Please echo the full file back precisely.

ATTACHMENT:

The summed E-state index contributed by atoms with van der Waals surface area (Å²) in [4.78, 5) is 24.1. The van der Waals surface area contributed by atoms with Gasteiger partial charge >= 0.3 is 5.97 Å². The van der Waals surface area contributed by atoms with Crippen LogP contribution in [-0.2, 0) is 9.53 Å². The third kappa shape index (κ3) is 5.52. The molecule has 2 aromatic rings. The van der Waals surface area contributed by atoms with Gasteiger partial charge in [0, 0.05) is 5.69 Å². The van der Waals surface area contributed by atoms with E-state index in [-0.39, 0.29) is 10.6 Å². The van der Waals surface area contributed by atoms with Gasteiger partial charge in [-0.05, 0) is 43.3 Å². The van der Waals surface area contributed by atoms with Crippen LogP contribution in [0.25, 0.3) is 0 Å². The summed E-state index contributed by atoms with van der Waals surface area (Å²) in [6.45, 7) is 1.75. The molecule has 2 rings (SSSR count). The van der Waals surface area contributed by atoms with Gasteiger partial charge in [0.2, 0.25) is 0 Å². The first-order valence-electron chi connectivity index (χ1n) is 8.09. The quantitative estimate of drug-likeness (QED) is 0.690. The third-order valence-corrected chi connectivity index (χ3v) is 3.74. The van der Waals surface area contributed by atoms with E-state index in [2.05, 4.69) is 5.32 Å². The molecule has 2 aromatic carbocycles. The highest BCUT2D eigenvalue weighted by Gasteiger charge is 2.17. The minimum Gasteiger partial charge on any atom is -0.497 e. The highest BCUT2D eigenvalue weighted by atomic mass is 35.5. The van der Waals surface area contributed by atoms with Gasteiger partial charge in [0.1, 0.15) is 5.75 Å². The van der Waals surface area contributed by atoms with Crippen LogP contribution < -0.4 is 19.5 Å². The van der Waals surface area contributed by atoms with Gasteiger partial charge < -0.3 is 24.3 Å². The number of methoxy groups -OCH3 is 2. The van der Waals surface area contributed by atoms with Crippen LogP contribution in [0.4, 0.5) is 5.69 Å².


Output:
The summed E-state index contributed by atoms with van der Waals surface area (Å²) in [4.78, 5) is 24.1. The van der Waals surface area contributed by atoms with Gasteiger partial charge >= 0.3 is 5.97 Å². The van der Waals surface area contributed by atoms with Crippen LogP contribution in [-0.2, 0) is 9.53 Å². The third kappa shape index (κ3) is 5.52. The molecule has 2 aromatic rings. The van der Waals surface area contributed by atoms with Gasteiger partial charge in [0, 0.05) is 5.69 Å². The van der Waals surface area contributed by atoms with E-state index in [-0.39, 0.29) is 10.6 Å². The van der Waals surface area contributed by atoms with Gasteiger partial charge in [-0.05, 0) is 43.3 Å². The van der Waals surface area contributed by atoms with Crippen LogP contribution in [0.25, 0.3) is 0 Å². The summed E-state index contributed by atoms with van der Waals surface area (Å²) in [6.45, 7) is 1.75. The molecule has 2 rings (SSSR count). The van der Waals surface area contributed by atoms with Gasteiger partial charge in [0.2, 0.25) is 0 Å². The first-order valence-electron chi connectivity index (χ1n) is 8.09. The quantitative estimate of drug-likeness (QED) is 0.690. The third-order valence-corrected chi connectivity index (χ3v) is 3.74. The van der Waals surface area contributed by atoms with E-state index in [2.05, 4.69) is 5.32 Å². The molecule has 2 aromatic carbocycles. The highest BCUT2D eigenvalue weighted by Gasteiger charge is 2.17. The minimum Gasteiger partial charge on any atom is -0.497 e. The highest BCUT2D eigenvalue weighted by atomic mass is 35.5. The van der Waals surface area contributed by atoms with Gasteiger partial charge in [0.1, 0.15) is 5.75 Å². The van der Waals surface area contributed by atoms with Crippen LogP contribution < -0.4 is 19.5 Å². The van der Waals surface area contributed by atoms with Gasteiger partial charge < -0.3 is 24.3 Å². The number of methoxy groups -OCH3 is 2. The van der Waals surface area contributed by atoms with Crippen LogP contribution in [0.4, 0.5) is 5.69 Å².